Butler, Snow, O’Mara, Stevens & Cannada, PLLC was founded in 1954 in Jackson when two predecessor firms merged. Today the firm has offices on the Mississippi Gulf Coast, in Memphis and in Washington, D.C.

Stephen Rosenblatt, the firm’s chairman, said he has not seen adverse affects of the economy on his firm.

“Of course all the litigation in Mississippi has been very positive for the firms,” he noted.

On the business side, Rosenblatt said his firm has not seen a slowdown in recent months either. The biggest effect on his firm occurred when Mississippi companies sold to out-of-state concerns.

“What we’ve done is gone out and moved a lot of our business practices to entrepreneurial high-tech startup businesses so we start that cycle again,” he said. And of course, the firm is still serving older, more established companies as well.

As to why there is a large amount of litigation ongoing in the state, Rosenblatt had this to offer: “I think there are some jurisdictions in Mississippi and rulings in some courts that lead to more lawsuits in Mississippi. Some of the larger verdicts that have come down in Mississippi in recent years have drawn lawsuits to the state that otherwise wouldn’t have been filed here.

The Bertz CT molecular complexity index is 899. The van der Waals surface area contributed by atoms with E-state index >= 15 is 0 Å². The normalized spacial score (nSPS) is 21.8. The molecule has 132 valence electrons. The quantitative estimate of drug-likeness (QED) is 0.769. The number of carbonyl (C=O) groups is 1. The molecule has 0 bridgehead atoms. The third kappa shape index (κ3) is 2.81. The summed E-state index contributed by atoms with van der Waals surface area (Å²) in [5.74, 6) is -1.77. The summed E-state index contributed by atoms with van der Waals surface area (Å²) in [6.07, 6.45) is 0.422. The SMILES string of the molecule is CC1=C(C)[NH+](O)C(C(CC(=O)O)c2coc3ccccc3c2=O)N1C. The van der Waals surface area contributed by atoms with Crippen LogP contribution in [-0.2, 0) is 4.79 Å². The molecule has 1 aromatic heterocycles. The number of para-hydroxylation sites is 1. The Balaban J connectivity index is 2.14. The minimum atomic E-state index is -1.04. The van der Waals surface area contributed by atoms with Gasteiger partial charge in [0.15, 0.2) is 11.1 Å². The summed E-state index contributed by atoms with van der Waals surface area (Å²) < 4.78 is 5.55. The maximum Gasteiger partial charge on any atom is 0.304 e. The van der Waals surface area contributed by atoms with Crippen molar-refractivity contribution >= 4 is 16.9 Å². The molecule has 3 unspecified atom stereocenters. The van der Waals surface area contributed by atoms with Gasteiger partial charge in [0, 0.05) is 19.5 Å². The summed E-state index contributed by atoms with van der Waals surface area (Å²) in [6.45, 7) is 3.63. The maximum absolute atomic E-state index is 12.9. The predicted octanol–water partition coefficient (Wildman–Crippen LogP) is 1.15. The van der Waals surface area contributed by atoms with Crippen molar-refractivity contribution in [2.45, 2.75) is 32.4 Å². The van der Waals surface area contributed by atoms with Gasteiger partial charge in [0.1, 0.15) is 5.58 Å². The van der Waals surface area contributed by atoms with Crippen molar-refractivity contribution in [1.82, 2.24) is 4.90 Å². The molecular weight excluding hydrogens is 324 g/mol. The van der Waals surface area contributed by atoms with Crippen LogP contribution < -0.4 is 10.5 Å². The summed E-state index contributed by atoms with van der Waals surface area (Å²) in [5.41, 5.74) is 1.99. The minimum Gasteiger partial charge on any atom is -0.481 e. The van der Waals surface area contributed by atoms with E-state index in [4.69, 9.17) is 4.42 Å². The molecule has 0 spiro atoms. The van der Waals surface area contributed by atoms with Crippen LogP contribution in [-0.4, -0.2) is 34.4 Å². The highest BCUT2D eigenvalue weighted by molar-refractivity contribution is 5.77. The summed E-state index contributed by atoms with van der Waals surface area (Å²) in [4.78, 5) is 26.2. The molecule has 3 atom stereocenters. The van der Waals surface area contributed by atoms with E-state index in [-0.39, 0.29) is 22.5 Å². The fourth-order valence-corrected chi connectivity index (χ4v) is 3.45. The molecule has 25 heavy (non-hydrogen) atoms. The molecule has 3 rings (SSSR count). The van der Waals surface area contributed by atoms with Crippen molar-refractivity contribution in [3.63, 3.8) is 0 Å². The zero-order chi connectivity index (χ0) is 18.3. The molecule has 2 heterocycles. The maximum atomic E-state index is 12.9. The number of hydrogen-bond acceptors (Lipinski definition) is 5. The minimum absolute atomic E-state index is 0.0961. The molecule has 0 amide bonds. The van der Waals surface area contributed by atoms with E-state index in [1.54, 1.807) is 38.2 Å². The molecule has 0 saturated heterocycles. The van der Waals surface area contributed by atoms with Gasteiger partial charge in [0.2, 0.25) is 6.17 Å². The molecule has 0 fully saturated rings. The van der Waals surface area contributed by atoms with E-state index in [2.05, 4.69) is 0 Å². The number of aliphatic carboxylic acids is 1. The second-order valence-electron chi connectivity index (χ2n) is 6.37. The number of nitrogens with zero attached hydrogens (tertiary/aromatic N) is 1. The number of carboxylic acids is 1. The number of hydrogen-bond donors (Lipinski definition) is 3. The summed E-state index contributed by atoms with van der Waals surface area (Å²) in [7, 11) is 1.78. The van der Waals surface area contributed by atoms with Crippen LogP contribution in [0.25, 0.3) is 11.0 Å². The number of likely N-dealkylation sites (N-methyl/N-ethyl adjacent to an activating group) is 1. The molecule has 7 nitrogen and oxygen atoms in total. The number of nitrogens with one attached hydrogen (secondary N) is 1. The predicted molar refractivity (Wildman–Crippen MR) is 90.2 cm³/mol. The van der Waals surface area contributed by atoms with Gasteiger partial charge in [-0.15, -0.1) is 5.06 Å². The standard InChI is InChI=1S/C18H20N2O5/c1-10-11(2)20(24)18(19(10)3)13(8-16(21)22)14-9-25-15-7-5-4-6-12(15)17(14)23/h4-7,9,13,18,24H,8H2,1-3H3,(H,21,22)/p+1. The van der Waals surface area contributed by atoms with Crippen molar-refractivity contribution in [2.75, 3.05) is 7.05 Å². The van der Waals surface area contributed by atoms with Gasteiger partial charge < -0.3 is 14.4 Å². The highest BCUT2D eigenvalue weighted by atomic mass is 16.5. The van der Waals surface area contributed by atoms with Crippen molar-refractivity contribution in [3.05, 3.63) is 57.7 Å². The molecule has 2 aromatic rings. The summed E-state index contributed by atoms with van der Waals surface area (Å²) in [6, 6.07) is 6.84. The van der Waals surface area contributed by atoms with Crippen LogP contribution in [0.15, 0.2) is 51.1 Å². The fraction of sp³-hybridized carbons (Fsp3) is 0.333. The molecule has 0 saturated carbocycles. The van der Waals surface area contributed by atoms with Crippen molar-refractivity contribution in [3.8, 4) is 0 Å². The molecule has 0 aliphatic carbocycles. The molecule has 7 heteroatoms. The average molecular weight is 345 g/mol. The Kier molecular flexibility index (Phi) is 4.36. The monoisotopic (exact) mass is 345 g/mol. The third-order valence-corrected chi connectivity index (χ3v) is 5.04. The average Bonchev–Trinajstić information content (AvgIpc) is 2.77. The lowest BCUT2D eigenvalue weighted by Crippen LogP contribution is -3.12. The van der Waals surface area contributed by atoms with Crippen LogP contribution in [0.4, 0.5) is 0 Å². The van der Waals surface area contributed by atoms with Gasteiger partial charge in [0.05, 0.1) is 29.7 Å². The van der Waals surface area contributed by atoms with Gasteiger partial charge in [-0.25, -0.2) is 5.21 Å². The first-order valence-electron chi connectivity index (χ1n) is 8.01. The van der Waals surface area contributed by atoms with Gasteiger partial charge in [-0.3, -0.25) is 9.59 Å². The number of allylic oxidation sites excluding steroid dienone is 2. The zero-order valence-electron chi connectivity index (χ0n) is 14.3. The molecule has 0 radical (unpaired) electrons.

“Frankly, the economy always ebbs and flows and we try to help them take defensive steps if their business is slowing down, but a lot of clients see the opportunity (now) to grow and expand.”

Like many firms in metro Jackson, Butler, Snow, O’Mara, Stevens & Cannada is growing.

“While we’ll always have a solid base of local businesses as clients, it seems we’re doing more on the regional and national level and that will be a trend we’ll continue as well,” Rosenblatt said. “We’ve found, as in a lot of other businesses, that there are a lot of law firms in Mississippi and we think we’re particularly situated in that expertise, and now have the size and depth to serve a number of different companies.”

Alveno Castilla, chairman of Watkins, Ludlam, Winter & Stennis, PA in Jackson, said business at his firm is great as well.

“I know there’s been a lot of talk about the downturn in the economy and there have been sporadic economic indicators that show some national downturns,” he said. “But fortunately our clients are doing well and they continue to call on us to help them with a wide variety of business and litigation matters. We do a lot of business deals and we really have not seen a downturn in the number of transactions that we traditionally handle, which is good.”

Business deals spawn business litigation, Castilla said, and he has seen deals continue for many of his clients.

“We are fortunate to have a diverse practice and that helps so that if the economy does take a turn for the worst in a significant way, our strategy is to have the diverse practice that will enable us to continue to thrive as a law firm. We fortunately don’t have all our eggs in one basket.”

Contact MBJ staff writer Elizabeth Kirkland at ekirkland@msbusiness.com or (601) 364-1042.